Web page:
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Damian Chai is a man with a mission: To clean up public toilets in the country. He speaks to Tan Bee Hong
HIS shadow falls like a dire warning to shopkeepers and mall managements in Kota Kinabalu. Indeed, the moment they see Damian Chai or even his trusty Toyota in the vicinity, they automatically reach for their brushes and mops and clean their toilets.
Chai, national and Sabah vice chairman of the Quality Restroom Association Of Malaysia (QRAM) is relentless in his mission to clean up public toilets in the country.
A cleaning contractor for commercial buildings for 22 years, Chai, 53, is hard on those who do not meet his standards. “But it’s all for their own good,” he says.
QRAM was founded in 2005 by the late Datuk Robert Lau (also Deputy Transport Minister) who was inspired by the “toilet revolution” taking place in many countries, especially in Korea and Japan.
According to Chai, Lau was increasingly frustrated by the foul reputation of toilets and toilet habits in the country.
In 2001, a group of Japanese students on a tour of Malaysia, submitted a report to then Prime Minister Tun Dr Mahathir Mohamad, saying that everything here was ichiban (the best) except for one thing — our toilets.
Dr Mahathir was so shocked that he insisted that something be done about it.
It’s not a subject that people like to discuss in public but Lau obviously felt it worth his time and in recognition his work, he earned the moniker “Toilet King of Malaysia”, given him by Prime Minister Datuk Seri Najib Razak.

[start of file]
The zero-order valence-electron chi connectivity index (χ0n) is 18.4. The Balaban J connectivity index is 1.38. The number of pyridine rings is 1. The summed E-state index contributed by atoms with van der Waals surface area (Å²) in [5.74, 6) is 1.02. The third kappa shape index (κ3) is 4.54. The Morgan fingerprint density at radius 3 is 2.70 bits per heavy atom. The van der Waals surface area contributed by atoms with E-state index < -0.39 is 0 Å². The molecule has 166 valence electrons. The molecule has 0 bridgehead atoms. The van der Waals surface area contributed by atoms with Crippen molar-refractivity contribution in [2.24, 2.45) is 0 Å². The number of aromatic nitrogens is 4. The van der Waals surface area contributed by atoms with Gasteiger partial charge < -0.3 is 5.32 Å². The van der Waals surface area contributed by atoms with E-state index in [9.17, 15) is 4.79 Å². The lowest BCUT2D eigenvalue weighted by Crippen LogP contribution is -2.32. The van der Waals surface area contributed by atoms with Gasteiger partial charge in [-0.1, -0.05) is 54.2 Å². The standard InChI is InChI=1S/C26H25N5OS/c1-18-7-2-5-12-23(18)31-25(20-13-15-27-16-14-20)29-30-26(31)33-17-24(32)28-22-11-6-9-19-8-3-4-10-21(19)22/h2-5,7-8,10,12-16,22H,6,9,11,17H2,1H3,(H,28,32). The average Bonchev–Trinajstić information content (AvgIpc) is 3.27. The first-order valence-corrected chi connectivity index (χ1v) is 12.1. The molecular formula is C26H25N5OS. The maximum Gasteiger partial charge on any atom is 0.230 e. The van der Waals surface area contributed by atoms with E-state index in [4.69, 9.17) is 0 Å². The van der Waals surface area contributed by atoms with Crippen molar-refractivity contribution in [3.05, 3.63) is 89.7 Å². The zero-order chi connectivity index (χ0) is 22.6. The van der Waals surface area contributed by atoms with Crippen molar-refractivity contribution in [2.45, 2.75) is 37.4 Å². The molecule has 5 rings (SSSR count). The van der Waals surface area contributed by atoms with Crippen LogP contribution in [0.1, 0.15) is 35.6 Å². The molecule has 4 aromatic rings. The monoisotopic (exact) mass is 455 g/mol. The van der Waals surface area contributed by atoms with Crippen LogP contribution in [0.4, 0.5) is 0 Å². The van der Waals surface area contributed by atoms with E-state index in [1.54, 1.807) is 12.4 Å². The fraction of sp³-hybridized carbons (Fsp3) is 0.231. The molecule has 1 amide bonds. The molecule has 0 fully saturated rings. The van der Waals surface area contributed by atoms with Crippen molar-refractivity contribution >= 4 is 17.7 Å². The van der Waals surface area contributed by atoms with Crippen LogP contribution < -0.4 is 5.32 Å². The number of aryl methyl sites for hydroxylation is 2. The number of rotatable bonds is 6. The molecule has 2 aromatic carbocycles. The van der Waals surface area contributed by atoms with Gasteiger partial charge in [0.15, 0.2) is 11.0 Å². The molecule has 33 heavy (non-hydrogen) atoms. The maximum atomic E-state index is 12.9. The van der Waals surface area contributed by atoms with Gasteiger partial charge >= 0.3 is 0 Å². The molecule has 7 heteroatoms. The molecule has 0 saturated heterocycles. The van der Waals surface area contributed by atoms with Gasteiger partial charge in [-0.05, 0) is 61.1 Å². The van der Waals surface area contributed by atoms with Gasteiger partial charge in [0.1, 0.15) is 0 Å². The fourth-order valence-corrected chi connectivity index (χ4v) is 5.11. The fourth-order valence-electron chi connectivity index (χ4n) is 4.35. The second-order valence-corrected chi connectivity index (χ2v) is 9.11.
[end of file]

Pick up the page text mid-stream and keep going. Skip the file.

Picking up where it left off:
When he read about the setting up of QRAM, Chai was inspired to join the NGO as he felt the pressing need for a platform to air his views about toilet hygiene.
When Chai returned to Kota Kinabalu, Sabah, after studying in Auckland, he bought a small cleaning company though he knew nothing then about the business.
But he learnt the trade fast and soon was contracted to clean 22 commercial buildings. He even took a course with the British Institute Of Cleaning Science which, he says, was recognised by “huge organisations such as Petronas and Shell”.
“They call us for everything, especially dirty toilets,” says Chai.
For now, he prefers the word toilet to restrooms as he feels that “one can hardly rest in our deplorable toilets”.
Then, when he read in the paper about the formation of QRAM, he contacted Lau to sign up. “Today, QRAM in KK has three units of mobile cleaners comprising five workers who go around to teach the proper way to clean toilets, and toilet etiquette. Everyone in KK knows about QRAM. We go to rural areas, to schools and we assist City Hall to give star ratings for toilets in commercial and corporate buildings,” he says.
In the last five years, he has seen a tremendous improvement in the condition of toilets in the capital of Sabah.
“We have to start somewhere and the best place is in schools. The QRAM Junior Club was formed for schools. Last year, KK won three prizes during the 1Malaysia National Clean Toilet Award Competition organised by the Ministry of Housing and Local Government,” he says.